Pier55 stayin’ alive? Army Corps appeals; Trust tweaks its plan

A design rendering of the proposed Pier55 project, which, if built, would overlap the old wooden pile fields of Piers 54 and Pier 56.

BY LINCOLN ANDERSON | It may still be too early to call Pier55 — the “arts fantasy island” that would be funded by Barry Diller — “the Atlantis of the Hudson River Park.”

In short, the project isn’t sunk — at least not yet, its supporters say. On Monday, the U.S. Army Corps of Engineers filed an appeal of federal Judge Lorna Schofield’s stunning March ruling, in which she said the Corps had erred in issuing a critical permit for the project, since the “basic use” of Pier55 would not, in her view, be “water dependent.” Schofield rescinded the permit, leaving the project “dead in the water,” according to the plaintiffs from The City Club of New York who brought the lawsuit.

In addition, at the end of April, the Hudson River Park Trust — the state-city authority that operates and is building the 5-mile-long park — filed a modified permit application in hopes of satisfying the judge’s objections.

The federal Clean Water Act review by the Army Corps had been triggered because the ambitious project contained a certain amount of concrete “fill” — basically, flowable concrete that was to have been poured into hollow “pot”-style support piles, which would spread out at their tops rather than just being traditional straight piles.

“The recent court decision was a procedural one concerning how the Corps considered our request for a small amount of concrete fill within some of the project’s piles,” a Trust spokesperson said. “Our new application eliminates that concern because there is no longer any fill proposed.”

Specifically, Schofield’s decision concerned 280 square feet of flowable concrete fill previously proposed in some hollow piles. According to the Trust, subsequent to the judge’s ruling, the project’s design team was able to eliminate the need for fill by substituting solid, precast concrete piles in place of those piles.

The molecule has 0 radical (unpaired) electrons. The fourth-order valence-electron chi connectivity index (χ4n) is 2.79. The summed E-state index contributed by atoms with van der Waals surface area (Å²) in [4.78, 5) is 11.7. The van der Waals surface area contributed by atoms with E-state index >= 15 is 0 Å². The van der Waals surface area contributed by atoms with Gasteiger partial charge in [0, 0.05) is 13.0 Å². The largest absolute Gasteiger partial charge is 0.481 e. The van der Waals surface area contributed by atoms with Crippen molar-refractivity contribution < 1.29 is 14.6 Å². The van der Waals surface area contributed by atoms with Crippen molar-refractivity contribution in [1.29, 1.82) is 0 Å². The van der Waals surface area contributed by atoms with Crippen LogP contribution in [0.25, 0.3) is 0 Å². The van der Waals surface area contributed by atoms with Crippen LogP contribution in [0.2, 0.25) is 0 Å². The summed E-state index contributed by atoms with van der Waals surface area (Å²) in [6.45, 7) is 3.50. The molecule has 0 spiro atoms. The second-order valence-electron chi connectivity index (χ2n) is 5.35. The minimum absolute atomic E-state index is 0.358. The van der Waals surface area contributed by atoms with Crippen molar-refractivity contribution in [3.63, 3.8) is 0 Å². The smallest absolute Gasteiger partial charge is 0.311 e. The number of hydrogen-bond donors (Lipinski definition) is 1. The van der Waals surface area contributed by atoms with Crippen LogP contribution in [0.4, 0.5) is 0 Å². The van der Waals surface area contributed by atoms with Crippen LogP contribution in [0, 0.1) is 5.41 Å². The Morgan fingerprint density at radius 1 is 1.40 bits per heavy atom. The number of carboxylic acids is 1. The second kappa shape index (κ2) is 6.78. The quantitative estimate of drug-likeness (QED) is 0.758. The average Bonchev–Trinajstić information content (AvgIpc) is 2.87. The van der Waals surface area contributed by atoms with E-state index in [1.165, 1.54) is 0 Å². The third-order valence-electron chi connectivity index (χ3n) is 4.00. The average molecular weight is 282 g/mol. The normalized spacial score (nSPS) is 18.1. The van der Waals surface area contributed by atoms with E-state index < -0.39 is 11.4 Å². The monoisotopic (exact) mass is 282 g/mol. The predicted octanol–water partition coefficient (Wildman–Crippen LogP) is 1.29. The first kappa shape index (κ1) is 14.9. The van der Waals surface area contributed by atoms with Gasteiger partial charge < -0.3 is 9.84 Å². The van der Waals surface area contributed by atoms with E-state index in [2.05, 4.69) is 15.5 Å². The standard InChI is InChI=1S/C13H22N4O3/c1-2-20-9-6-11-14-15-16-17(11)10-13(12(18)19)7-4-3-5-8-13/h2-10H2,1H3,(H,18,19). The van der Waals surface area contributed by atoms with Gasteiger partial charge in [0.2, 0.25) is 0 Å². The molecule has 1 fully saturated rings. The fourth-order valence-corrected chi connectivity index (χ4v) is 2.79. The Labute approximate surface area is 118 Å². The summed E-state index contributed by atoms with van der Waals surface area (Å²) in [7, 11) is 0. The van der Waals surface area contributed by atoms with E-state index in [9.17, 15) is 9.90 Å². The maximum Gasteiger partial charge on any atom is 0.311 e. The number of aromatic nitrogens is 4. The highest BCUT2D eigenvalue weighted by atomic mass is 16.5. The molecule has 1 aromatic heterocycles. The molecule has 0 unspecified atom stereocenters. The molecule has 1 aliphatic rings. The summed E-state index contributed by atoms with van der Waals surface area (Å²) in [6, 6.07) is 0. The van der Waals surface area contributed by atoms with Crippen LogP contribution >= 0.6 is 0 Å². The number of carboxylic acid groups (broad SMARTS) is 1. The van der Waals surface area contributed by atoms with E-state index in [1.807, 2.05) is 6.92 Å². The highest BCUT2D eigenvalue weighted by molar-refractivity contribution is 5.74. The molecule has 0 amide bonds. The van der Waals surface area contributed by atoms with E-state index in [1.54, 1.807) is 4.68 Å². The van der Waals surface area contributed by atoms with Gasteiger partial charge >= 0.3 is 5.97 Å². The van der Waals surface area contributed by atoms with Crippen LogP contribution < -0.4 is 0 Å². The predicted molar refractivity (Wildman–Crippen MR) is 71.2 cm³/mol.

In addition, a 4,000-square-foot seasonal barge has also been eliminated from the plan, which, the Trust, says reduces the amount of piles and platform coverage of the river.

Otherwise, according to the authority, the project being reviewed is the same as the one previously permitted by the Corps — which Schofield, again, said was a violation of the Clean Water Act.

Barry Diller at the opera a few years ago. If built, his Pier55 project would feature extensive entertainment programming, 51 percent of which would be free or low-cost, and the rest which would be at higher ticket prices. Photo by David Shinbone.

Should the Trust’s modified application be approved, the Trust and Pier55 Inc. — the Diller-led nonprofit group that would operate and program the pier — would “restart construction immediately,” the Trust said.

Separately, the U.S. Attorney, which would represent the Corps in the case, has also filed a notice of appeal. The Trust, too, has filed a notice of appeal “to preserve its ability to remain a participant in the process.”

“I was not surprised that they filed,” Tom Fox, one of the two City Club plaintiffs, said of the Trust.

However, Fox said, he was surprised that Pier55 is now being touted as a $250 million project. Back in 2013, when news of the plan first broke, its price tag was only $130 million.